The discovery and colonization of the island is shrouded in mystery. The first reference to São Jorge dates from 1439 and it is known that, around 1470, when there were small groups of settlers in the west and south coasts and the town of Velas was founded, the Flemish nobleman Wilhelm Van der Haegen, famous for his virtues, came to the island and settled in Topo. Now his name has been translated as Guilherme da Silveira.
The settlement of the island with people from the north of the Portuguese mainland must have been fast, as well as its prosperity because its captaincy was given, in1483, to João Vaz Corte Real, Angra donee, in Terceira, and the city of Velas received its charter before the end of the 15th century. Topo was the Council in 1510 and Calheta in 1534, showing the vitality of an economy that, apart from the vine and wheat, had in the cultivation of Pastel and the harvest of wheat, exported to Flanders and other European countries, and used in dyeing, the main productions.
The dynastic crisis caused by the ascent to the throne of Portugal of the King Philip II of Spain had its repercussions in São Jorge, which, as well as Terceira, supported Dom António, Prior do Crato, also pretender to the throne and it was only capitulated to the Spaniards after the fall of Terceira in 1583. It is followed by a period of centuries in which the island remains quite isolated especially because of the precarious shelter offered by its ports to ships, to its limited economic importance. Even so the attacks by British and French privateers during the 16th and 17th centuries and the devastating raids by the Turkish and Algerian pirates keep happening. At the end of the 16th century a section of the squadron under the command of the Count of Essex landed in the cove of Calheta.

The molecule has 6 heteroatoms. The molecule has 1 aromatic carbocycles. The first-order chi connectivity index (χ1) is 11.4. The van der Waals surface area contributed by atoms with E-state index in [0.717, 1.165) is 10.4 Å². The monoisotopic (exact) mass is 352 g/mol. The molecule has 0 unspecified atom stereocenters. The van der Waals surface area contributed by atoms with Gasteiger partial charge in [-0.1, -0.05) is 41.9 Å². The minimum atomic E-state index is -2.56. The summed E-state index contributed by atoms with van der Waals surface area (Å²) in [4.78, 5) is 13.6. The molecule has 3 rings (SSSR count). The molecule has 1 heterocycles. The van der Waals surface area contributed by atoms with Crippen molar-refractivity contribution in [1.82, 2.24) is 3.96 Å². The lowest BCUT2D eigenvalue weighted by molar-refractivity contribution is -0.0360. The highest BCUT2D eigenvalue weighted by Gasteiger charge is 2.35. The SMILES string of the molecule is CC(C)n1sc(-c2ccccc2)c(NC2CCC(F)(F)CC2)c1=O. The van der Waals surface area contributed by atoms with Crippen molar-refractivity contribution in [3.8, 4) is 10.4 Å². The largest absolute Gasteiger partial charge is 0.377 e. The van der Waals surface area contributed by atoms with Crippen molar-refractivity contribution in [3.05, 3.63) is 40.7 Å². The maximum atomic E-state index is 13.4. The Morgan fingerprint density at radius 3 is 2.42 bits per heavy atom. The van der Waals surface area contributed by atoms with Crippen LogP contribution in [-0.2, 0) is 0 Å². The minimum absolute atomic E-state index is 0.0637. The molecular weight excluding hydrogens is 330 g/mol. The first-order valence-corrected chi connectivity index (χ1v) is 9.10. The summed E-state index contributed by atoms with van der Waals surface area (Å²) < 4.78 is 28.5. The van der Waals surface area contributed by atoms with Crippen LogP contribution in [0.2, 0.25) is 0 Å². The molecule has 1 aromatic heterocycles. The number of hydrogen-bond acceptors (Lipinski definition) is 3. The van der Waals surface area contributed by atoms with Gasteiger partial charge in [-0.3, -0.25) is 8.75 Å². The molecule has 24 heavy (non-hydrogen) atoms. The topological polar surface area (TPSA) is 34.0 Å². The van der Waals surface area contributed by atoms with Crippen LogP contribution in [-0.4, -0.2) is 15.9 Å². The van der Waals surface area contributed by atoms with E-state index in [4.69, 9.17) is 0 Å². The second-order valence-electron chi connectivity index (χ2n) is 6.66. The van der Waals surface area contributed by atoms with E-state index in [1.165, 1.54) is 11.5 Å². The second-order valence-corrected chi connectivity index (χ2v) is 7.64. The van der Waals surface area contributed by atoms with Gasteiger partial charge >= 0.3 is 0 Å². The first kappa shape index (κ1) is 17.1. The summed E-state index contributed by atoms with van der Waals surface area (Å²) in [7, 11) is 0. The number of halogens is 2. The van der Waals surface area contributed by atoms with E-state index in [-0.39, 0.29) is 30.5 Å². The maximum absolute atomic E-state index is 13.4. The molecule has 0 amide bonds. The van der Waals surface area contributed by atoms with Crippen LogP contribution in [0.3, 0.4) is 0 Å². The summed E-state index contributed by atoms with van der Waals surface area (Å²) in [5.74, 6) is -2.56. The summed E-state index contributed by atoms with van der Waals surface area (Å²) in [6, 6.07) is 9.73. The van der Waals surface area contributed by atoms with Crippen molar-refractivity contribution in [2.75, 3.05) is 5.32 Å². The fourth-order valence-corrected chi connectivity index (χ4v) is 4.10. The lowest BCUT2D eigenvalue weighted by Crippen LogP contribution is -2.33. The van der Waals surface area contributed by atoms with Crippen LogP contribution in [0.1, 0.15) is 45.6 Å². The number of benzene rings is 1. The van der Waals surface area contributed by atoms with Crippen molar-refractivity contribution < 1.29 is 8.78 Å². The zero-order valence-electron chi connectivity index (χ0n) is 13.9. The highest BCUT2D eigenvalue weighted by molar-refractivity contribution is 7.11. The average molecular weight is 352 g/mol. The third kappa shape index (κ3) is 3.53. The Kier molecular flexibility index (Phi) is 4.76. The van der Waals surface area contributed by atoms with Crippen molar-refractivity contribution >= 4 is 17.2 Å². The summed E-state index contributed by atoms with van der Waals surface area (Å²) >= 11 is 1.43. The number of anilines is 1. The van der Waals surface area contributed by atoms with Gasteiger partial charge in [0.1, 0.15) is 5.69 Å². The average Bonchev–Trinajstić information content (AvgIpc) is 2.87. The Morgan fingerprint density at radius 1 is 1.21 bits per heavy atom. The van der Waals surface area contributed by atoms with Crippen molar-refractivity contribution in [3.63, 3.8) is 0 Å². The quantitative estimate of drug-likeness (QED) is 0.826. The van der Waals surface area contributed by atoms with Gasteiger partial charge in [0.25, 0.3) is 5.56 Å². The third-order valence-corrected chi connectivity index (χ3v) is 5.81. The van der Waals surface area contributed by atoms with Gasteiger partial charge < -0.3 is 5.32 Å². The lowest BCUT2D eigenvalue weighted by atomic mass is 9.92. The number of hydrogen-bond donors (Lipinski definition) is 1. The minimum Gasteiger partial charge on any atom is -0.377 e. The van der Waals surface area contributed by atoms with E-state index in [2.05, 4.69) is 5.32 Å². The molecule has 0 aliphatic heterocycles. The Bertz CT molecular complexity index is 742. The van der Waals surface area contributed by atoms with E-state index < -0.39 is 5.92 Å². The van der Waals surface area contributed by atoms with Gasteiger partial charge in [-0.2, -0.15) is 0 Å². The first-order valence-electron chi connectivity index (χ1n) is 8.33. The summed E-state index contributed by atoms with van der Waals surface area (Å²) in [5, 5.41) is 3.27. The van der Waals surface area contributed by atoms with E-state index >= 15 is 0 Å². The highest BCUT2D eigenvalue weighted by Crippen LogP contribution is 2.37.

To fight back the inhabitants threw heavy stones - the only weapons they had – and a soldier named Simão Gato, faces an official of the enemy force, knocks him down and steals the flag from him. In the 18th century the French privateer Du-Gnay Trouin loots São Jorge, and in 1816, an Algerian corsair, who tried to seize a merchant vessel, was driven off by shots from the fortress of Calheta. Other calamities worried S. Jorge’s inhabitants. They are food shortage and hungry due to the poor harvest years, since the 16th century to the 19th century, earthquakes and the volcanic eruptions of 1580, 1757 and 1808.
The isolation of the past has been broken with the improvements made in the two main ports - Velas and Calheta - and the airport, opening new horizons to the prosperity and progress of Sao Jorge, making total use of its natural resources, expansion of livestock and dairy, fishery and canning industry.